A horrific new documentary has exposed the brutal cruelty suffered by dogs in puppy farms to meet the growing demand for “designer dogs”, largely fuelled by celebrities.
The poor pups are treated worse than battery-farmed hens, being forced to birth puppies that are then snatched away from them when they’re just weeks old.
Tragically, many puppies bred on the farms often die within six months.
The BBC documentary revealed that many pet owners had no idea of the appalling way in which their beloved pet was bred, with social media being blamed for the rise in demand for “designer” dog breed such as pugs, French bulldogs, and dachshunds.
Many stars flaunt their miniature pups as an adorable addition to their all-star lifestyle, but many of these dogs pay the ultimate price for the trend.
A customs officer involved in cracking down on the puppy trade said most of the bitches used to breed the designer pups are put down after three or four years, as they are exhausted and terrified of humans after a brutal life in captivity.
He explained how the bitches are given hormone injections to bring them back into heat rapidly so they can produce more puppies.
“This is big business,” he said, “There are farms where there will be bitches who do nothing but produce puppies all day. Because they are not for the food industry, they are neglected.”
“These animals will live three or four years and then have to be put down. They aren’t treated any better than battery hens, they have no idea what human beings are — this is no way to treat man’s best friend.”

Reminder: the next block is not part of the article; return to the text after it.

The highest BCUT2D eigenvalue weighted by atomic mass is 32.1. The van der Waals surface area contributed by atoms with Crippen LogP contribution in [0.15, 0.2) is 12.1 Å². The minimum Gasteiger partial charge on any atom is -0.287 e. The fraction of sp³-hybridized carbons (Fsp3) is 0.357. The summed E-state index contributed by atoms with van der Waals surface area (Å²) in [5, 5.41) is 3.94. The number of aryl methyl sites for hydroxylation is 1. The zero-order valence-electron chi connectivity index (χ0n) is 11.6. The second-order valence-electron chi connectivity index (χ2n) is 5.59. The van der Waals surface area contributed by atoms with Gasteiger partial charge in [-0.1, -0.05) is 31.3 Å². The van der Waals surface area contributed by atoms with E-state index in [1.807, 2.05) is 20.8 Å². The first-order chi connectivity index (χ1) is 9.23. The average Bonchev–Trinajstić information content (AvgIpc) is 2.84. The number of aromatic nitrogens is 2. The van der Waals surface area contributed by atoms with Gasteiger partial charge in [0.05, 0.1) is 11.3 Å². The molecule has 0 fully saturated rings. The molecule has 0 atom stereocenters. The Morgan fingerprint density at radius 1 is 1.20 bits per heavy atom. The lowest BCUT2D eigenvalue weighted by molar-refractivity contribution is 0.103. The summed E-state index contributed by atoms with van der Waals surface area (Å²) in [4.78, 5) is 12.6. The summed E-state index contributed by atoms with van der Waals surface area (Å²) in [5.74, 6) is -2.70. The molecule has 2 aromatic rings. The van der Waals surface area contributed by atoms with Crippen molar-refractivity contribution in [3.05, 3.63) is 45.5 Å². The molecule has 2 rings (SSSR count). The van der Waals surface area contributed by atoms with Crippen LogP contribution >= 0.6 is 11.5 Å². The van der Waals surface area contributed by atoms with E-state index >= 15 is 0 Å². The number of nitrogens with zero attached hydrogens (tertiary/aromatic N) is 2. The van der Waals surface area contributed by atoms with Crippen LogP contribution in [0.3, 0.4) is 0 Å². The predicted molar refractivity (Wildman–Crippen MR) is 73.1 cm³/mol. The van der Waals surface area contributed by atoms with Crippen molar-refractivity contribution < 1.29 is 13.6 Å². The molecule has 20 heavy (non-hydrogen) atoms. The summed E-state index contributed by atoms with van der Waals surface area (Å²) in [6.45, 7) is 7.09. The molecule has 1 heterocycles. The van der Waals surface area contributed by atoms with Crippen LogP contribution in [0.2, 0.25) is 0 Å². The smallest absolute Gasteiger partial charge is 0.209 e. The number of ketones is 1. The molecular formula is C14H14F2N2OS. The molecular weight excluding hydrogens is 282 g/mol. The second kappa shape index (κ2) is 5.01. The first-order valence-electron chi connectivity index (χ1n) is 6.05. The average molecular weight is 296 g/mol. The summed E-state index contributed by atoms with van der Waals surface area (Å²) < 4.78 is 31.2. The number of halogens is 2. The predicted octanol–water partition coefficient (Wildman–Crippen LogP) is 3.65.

Some of the 40,000 puppies born in these farms and shipped to the UK are so weak they die on the way to their new homes due to dehydration.
Ian Briggs, from animal charity RSCPA, said: “An estimated £1.2 million of puppies were recovered after a police raid [recently]. We found puppies in buckets, including a number of dead ones.”
“It was cruelty on an industrial scale. They had thousands of dogs go through their house and many would get sick and die. They don’t care, they are a commodity. They bring them in and sell them on as quickly as possible.”
And, for the puppies that do make it to their new homes, the problems don’t end there. Many people find their expensive pets arrive with numerous health problems, requiring expensive vet treatment and, in many cases, dying young.
According to the RSCPA, 20% of puppies bought online die within just six months.
Isn’t it time to put an end to this horrific cruelty? Designer dogs may look cute, but they’ll love you just as much as a rescue pup. Remember: adopt, don’t shop!